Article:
*Record scratch sound effect* Hold up. Senator Chris Coons just told reporters that “there very well may be” the 50 votes needed in the Senate to change the filibuster rules, bypass the Republicans and allow the Democrats to move forward and raise the debt limit.
That would have required centrist Democrats Joe Manchin and Kyrsten Sinema, longtime holdouts on the filibuster, to get in line with their party and vote for reform.
Coons: ‘There very well may be’ 50 votes to change filibuster rules
Senator Chris Coons has told reporters that “there very well may be” 50 votes in the Senate to change the filibuster rules to bypass the Republicans and allow the Democrats move forward and raise the debt limit.
Reminder: Centrist Democrat senators Joe Manchin and Kyrsten Sinema have always been the holdouts on the filibuster, while many other Democrats have either called for an end to the practice or to reform it.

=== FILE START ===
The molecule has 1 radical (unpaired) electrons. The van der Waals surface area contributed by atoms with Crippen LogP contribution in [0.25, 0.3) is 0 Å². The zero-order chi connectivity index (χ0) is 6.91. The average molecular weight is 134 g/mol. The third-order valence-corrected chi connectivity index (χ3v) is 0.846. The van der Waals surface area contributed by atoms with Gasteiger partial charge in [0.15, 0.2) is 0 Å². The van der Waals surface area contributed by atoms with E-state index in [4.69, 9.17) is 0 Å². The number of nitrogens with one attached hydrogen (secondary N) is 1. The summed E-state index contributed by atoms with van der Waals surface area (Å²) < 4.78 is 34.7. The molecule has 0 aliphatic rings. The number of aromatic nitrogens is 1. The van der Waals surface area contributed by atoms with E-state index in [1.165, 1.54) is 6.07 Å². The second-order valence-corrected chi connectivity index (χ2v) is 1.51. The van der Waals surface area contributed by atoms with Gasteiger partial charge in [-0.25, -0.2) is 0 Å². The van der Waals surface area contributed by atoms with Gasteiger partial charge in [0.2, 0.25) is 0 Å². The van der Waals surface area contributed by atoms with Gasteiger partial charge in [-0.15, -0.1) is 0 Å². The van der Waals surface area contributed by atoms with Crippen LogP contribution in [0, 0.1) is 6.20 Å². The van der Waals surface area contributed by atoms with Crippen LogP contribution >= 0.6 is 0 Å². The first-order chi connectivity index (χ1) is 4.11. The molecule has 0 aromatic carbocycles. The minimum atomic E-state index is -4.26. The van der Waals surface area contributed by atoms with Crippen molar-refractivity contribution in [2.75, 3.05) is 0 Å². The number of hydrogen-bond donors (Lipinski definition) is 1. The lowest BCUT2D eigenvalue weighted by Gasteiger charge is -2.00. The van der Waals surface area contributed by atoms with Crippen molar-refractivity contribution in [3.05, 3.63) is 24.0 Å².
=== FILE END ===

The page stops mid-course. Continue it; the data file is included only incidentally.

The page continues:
It appears something is in the works, with Joe Biden changing course on his stance on the filibuster as well last night.
This doesn’t necessarily mean that the Senate will do away with the filibuster all together. They could vote to carve out a filibuster exception for the debt limit, for example. Either way, for those pushing for filibuster reform, this is a promising development at a point in time when Democrats may just have been pushed far enough to act.
The Senate vote on the debt limit won’t be for a few hours, but minority leader Mitch McConnell is already setting an ominous tone: